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Tanzania tour operators to sue Ngorongoro Conservation Area Authority for defamation

Tanzania tour operators to sue Ngorongoro Conservation Area Authority for defamation

Nearly 40 tour companies in Tanzania are planning to drag the Ngorongoro Conservation Area Authority (NCAA) before the court of law allegedly for defamation.

A fortnight ago, the local Kiswahili tabloid carried a story saying the NCAA document containing the list of shame of 35 tour companies allegedly for being at the center of massive fraud.

The listed tour companies have since denied the allegations, complaining over the NCAA condemning them unheard and painting a picture before the eyes of their domestic and international clients that all of the mentioned firms are not trustworthy.

They are demanding that the NCAA should apologise through letters, the local and international media, and pay them damages for tainting their images to the public and their clients or face legal suit for defamation.

The tour operators also want NCAA to send them justification for its claims as well as statements and balances of their cash captured in accounts of the authority’s blocked electronic payment system.

Two of the victim tour companies – Corto safari and Duma Explorer – admit receipt of invoices from the NCAA demanding a mere $10 and $100, respectfully, without justifying the claim.

“We have since paid it to avoid nuisance, but on condition that we get evidence for the alleged fraud. Two weeks later to our shock, we saw our company in the media” says Corto Safaris director Ms Hellen Mchaki.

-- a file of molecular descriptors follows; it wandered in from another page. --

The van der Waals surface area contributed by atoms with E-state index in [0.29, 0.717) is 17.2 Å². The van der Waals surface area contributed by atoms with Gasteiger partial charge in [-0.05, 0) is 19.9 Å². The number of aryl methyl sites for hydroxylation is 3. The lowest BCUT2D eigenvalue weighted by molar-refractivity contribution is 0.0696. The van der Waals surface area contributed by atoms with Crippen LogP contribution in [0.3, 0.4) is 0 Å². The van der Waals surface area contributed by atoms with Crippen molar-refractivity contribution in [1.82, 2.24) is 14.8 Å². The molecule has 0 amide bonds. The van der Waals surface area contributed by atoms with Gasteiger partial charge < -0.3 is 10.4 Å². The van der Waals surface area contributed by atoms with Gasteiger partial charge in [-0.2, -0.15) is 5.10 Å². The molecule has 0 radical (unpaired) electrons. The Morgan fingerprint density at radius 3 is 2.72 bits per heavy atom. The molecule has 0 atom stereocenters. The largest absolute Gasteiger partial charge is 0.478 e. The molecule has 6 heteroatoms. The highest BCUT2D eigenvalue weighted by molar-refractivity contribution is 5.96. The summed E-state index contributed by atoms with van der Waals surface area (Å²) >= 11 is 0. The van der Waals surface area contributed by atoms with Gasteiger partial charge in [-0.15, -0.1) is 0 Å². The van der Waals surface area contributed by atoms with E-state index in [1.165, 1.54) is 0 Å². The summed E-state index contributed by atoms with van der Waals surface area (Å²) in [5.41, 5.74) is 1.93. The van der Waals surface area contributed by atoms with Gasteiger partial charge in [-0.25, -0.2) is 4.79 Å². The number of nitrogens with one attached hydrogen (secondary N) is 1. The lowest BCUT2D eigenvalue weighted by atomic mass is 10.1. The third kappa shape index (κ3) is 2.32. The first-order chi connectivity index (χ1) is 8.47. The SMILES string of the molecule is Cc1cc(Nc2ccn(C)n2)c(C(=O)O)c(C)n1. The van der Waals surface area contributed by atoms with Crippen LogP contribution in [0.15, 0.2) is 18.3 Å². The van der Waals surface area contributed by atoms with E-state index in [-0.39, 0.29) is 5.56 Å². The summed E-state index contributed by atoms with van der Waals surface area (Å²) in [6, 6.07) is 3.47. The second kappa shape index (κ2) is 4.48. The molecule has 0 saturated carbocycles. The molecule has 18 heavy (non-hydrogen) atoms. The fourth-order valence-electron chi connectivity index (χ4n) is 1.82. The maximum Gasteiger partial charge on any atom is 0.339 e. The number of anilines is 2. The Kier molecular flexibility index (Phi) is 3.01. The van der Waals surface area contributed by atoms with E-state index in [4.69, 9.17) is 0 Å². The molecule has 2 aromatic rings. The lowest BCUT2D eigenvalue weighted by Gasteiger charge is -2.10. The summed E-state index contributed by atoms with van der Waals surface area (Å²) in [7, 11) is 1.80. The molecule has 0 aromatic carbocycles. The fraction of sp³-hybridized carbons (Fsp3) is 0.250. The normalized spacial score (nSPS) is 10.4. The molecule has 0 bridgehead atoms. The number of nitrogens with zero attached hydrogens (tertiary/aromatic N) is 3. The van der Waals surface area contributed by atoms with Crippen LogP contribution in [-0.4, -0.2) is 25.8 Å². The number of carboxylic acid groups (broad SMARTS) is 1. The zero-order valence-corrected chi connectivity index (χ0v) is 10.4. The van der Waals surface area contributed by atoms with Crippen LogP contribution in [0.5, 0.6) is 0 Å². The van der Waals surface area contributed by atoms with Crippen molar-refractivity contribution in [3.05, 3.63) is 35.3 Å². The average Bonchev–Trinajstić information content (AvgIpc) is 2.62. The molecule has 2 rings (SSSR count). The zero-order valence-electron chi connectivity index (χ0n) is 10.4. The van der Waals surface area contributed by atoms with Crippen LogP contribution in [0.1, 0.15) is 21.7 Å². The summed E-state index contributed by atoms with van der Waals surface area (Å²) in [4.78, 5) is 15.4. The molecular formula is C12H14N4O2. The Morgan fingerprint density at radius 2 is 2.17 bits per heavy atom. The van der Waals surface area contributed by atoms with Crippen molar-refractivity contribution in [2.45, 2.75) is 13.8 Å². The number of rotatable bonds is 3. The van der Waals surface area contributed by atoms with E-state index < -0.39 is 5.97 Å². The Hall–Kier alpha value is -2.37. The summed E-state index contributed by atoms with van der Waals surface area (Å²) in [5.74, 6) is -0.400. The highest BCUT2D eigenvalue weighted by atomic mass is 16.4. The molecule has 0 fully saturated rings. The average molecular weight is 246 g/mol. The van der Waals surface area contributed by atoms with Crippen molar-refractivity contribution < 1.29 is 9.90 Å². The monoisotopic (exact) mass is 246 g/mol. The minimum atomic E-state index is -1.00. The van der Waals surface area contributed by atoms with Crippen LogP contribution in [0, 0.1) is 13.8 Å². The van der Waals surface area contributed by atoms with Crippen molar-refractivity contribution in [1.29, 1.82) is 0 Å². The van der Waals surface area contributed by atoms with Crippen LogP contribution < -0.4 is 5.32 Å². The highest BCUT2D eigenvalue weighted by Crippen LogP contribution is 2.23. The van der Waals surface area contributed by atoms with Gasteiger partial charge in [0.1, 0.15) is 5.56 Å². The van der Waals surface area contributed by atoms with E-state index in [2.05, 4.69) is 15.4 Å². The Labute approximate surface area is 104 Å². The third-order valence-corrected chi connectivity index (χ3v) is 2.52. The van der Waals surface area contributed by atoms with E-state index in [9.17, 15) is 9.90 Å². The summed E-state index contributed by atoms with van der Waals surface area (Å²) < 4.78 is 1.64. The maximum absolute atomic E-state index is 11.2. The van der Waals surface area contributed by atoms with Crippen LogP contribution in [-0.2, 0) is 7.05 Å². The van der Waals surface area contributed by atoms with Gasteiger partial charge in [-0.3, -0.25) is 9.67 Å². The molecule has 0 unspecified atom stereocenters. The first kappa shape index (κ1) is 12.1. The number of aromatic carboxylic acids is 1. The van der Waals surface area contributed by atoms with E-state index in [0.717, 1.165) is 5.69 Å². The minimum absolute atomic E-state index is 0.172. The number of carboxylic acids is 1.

She explains that the NCAA served her firm with the note mid-December 2017 demanding the $10 in outstanding electronic card payment for 2015.

NCAA introduced the electronic payment system complete with payment cards in 2011 to ease the burden tour operators faced in carrying colossal amounts of hard cash with them and to save tourists’ precious time at entrance gates as well.

Nonetheless, tour operators had poked holes in the NCAA electronic payment system saying it lacked transparency; backups and that it was unnecessarily time consuming, as only the authority controlled and operated it.

They argued, for example, that the NCAA machines did not generate balance statements for users to access them online and that they lacked a hotline number in case of any default.

Lack of any alternative means for tour operators to pay entry fees in case the NCAA card was lost or the machines could not load sufficient cash prompted the authority to change the system.

“Much as the NCAA controlled full proof of the electronic payment system, one wonders how tour operators could temper with it,” Ms Mchaki queries, lamenting:

“It is quite unfair and unprofessional to punish the company for the unjustified $10, while the authority is still retaining millions of its money in the frozen accounts of its wallet.”